They are the Pi Kappa Phi bicycle riders for Journey of Hope, a cross county bicycle trip to raise money for people with disabilities. Each member of the group has to raise $5,500 to participate in the event that is open to members of the Pi Kappa Phi fraternity from across the country, said Mike McBride project manager for the Trans America Route.
The overall mission of Journey of Hope is to raise awareness for people with disabilities of all kinds. The group that came through Pratt will have 45 friendship visits to facilities that work with disabled people.
In total, 107 are taking part in this event that has raised about $600,000 this year. The ride features three separate routes and riders cover from 75 to 80 miles a day. The Trans America Route that comes through Pratt has 38 members and will cover a total of 4,300 miles and travel through 31 states. All three groups travel their own routes starting from the west coast and eventually all join up on the Capital steps in Washington D.C. on Aug. 13.
During their stay in Pratt, the riders spent the night in the Municipal Building. Most of the time, they stay in high school gyms with an occasional stopover at a church or YMCA.
The money is used help pay for the trip and to provide supplies and equipment for facilities that support those with disabilities, like Arrowhead West, McBride said.
Because funds are limited, facilities must go through an application process to receive funds. The Pratt Arrowhead West facility has received funds in the past and one item purchased is a standing walker that provides full body support and allows a person to walk under their own power.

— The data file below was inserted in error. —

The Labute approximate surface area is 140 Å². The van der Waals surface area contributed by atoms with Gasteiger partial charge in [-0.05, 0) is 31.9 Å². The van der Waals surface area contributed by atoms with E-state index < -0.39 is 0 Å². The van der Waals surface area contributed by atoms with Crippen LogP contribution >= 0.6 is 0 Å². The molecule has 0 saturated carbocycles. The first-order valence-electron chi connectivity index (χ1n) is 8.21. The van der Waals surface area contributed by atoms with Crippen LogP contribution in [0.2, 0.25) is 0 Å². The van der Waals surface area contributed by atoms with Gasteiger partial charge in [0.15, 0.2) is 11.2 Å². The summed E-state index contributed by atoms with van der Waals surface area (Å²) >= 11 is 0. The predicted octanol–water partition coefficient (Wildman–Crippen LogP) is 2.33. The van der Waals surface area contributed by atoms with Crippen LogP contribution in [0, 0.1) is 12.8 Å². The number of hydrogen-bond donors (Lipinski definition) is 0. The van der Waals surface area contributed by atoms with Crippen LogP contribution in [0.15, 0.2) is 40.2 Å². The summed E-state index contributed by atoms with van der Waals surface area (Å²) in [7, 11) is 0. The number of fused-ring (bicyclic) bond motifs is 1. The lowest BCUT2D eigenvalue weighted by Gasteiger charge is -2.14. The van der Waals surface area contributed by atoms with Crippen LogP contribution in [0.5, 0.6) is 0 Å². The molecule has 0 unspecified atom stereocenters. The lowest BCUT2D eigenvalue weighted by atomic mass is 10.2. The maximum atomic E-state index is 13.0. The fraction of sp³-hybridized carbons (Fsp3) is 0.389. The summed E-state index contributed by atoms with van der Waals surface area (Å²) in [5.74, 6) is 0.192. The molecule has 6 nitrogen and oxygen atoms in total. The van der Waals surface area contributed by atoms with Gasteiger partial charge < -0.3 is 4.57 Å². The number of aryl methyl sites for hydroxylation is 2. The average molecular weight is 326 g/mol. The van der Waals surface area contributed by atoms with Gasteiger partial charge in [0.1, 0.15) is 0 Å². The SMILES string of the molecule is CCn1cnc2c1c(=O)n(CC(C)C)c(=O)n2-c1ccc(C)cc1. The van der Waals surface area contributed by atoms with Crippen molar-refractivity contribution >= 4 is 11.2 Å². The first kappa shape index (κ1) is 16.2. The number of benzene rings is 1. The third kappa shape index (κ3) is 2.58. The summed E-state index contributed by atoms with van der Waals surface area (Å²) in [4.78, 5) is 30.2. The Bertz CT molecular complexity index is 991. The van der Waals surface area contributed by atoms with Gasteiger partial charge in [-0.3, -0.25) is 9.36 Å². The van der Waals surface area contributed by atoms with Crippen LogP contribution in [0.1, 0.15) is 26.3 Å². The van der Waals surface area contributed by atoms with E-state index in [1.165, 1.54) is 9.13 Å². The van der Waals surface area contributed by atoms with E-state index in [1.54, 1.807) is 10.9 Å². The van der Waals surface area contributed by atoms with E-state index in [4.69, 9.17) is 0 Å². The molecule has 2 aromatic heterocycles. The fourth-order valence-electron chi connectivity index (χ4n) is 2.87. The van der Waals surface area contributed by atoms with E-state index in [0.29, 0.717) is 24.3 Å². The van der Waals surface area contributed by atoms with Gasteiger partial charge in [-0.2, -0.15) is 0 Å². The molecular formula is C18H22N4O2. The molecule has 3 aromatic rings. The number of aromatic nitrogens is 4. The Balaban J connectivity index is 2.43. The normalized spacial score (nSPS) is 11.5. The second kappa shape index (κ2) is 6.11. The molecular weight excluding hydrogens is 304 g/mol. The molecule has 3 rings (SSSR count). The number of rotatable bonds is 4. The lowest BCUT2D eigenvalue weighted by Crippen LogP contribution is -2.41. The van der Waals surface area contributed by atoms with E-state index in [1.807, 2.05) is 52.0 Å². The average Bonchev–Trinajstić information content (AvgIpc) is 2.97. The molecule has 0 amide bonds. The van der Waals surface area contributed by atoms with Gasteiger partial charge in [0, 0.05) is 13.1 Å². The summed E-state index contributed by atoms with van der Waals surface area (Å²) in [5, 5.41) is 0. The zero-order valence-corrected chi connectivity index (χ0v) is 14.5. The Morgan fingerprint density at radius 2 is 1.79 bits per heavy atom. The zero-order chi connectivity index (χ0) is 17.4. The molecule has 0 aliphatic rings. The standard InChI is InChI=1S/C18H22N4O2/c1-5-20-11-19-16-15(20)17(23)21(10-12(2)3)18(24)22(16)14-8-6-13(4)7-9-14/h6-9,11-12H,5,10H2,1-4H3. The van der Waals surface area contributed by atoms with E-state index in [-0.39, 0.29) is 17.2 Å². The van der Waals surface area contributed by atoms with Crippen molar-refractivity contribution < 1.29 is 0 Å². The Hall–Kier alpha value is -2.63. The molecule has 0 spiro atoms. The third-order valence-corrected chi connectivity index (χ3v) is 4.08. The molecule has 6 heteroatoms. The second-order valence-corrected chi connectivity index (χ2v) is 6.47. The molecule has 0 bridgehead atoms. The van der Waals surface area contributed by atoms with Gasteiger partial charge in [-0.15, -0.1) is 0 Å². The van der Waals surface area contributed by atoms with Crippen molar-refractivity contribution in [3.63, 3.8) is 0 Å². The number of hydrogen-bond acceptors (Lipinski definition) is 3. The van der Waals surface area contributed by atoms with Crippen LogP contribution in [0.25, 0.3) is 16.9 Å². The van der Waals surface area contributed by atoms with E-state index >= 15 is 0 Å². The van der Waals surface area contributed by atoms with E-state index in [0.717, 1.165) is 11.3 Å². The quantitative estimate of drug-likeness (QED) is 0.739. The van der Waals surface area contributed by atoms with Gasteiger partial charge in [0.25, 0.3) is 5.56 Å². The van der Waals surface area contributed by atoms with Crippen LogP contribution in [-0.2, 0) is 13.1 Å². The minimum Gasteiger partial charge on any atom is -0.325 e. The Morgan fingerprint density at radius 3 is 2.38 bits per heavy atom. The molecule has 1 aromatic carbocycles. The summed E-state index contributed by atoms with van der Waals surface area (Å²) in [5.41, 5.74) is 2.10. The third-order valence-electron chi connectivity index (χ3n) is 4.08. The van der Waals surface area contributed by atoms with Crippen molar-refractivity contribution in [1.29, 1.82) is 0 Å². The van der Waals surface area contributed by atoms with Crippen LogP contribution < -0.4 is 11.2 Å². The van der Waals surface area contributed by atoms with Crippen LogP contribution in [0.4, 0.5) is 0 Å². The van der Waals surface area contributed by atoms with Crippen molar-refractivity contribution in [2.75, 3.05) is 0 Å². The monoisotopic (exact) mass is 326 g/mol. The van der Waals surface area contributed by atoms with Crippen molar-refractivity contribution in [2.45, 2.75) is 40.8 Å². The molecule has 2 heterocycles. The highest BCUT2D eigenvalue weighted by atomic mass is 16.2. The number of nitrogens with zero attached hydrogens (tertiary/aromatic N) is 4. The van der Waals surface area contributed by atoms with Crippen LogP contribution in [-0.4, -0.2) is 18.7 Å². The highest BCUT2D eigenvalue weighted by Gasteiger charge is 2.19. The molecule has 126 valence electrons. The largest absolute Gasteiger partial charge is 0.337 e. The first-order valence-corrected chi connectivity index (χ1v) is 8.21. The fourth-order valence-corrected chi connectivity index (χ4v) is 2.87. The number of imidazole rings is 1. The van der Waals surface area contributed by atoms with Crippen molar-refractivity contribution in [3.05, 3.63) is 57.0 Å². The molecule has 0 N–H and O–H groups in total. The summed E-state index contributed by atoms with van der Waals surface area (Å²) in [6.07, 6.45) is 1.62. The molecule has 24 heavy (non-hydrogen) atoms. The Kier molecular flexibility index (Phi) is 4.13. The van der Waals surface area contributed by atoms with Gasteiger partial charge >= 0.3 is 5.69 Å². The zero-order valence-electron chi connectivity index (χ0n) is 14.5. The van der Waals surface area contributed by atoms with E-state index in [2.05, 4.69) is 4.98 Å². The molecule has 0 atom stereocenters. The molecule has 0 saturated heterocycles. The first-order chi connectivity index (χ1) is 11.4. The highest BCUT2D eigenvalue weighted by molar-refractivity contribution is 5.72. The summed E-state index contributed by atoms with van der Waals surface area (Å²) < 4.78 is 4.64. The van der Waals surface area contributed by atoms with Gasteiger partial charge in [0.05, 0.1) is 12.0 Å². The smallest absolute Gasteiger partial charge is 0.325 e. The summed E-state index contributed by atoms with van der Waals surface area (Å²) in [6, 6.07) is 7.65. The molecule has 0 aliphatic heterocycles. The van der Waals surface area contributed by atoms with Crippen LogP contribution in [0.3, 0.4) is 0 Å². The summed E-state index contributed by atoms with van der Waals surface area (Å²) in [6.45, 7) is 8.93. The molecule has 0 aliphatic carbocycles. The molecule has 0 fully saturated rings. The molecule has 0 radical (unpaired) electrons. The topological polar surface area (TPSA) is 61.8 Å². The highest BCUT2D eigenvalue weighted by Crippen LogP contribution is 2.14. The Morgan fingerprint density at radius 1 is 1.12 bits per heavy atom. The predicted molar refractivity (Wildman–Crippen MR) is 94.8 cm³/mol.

The walker was demonstrated to the riders during their visit that included a meal, time to visit, fresh snow cones and a a dunk tank that several riders used.
Each member of the group has their own reason for taking up the challenge.
Josh Luke of Biloxi Miss. and a student at the University of Mississippi, said he had gained a whole new perspective on life and how lucky he is compared to those that are physically and mentally challenged. He said they ride for those who can’t ride.
Michael Muse of Cincinnati, Ohio, who attends the University of Cincinnati, said he learned about the ride through the fraternity. He learned a lot about himself on the trip and found it took mind over matter to keep riding during the first weeks of the trip. There were times he was on the verge of tears but wouldn’t quit so he could ride for the disabled.